OADES, R. D., DITTMANN-BALCAR, A., SCHEPKER, R., EGGERS, C., & ZERBIN, D. (1996). Auditory event-related potentials (ERPs) and mismatch negativity (MMN) in healthy children and those with attention-deficit or tourette/tic symptoms. Biological Psychology, 43, 163-185. (request a copy)

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Introduction: This study compared 5 auditory, event-related potential (ERP) components (from P1 to P3, 50 to 500 ms post stimulus) after 3 tones differing in pitch and in rarity presented to three groups of children. The mismatch negativity (MMN), the ERP trace of auditory working memory for deviant stimuli was also studied.

Methods: Topographic recordings were derived from 19 electrodes over the scalp of 12 children with attention-deficit/hyperactivity disorder (ADHD): mean 10.2 years-of age), 12 healthy controls matched for age, and 10 with chronic complex Tic- or Tourette syndrome (TS), who also showed symptoms of attention-deficit.

Four major effects are reported:
Figure 1a) Shorter ERP latencies were evident in ADHD children as early as 100 ms after the stimulus;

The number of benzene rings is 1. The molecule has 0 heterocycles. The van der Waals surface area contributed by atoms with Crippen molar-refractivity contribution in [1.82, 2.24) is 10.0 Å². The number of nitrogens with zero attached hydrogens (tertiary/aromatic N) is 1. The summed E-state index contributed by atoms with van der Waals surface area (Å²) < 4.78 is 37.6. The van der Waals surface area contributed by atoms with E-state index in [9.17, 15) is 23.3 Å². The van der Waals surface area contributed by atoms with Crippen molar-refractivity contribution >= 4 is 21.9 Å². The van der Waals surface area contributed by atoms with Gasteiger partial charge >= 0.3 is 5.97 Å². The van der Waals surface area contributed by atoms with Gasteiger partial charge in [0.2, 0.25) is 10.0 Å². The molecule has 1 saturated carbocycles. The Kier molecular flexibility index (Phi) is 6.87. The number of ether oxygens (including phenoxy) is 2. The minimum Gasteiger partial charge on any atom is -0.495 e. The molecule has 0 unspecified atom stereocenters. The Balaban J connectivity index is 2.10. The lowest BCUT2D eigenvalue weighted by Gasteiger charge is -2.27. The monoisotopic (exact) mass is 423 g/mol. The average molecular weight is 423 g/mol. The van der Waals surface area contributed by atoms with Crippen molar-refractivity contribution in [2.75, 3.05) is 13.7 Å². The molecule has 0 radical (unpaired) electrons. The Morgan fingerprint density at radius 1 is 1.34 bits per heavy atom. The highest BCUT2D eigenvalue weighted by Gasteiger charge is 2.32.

b) Both ADHD and TS children showed larger P2 component amplitudes than the controls with their maxima shifted more anteriorly;

Figure 1c) Frontal MMN was not significantly different between ADHD and healthy controls, but the normalised data showed a left-sided distribution in the ADHD group and a right-sided distribution in the normal children. Maxima for TS children was unusually more posterior. (In adults the distribution is normally frontal and bilateral.)
d) ADHD patients did not show the usual right-biased P3 asymmetric distribution (nor a frontal vs. parietal latency difference).

Conclusions: These results suggest that ADHD children process information faster from the early N1 (c. 100 ms) stage. Both groups of children with attention-deficit symptoms showed a marked enhancement of the inhibitory phase of processing in the auditory cortex marked by P2. That this is shown even after a standard stimulus indicates an increased likelihood of unimportant stimuli being further processed and coming to control behaviour, while stimuli competing for attention are suppressed. Later indices of processing (N2-P3) showed a frontal impairment (TS), especially in the right hemisphere (ADHD) that are suggested to be indicative of anomalous timing in the development of frontal function.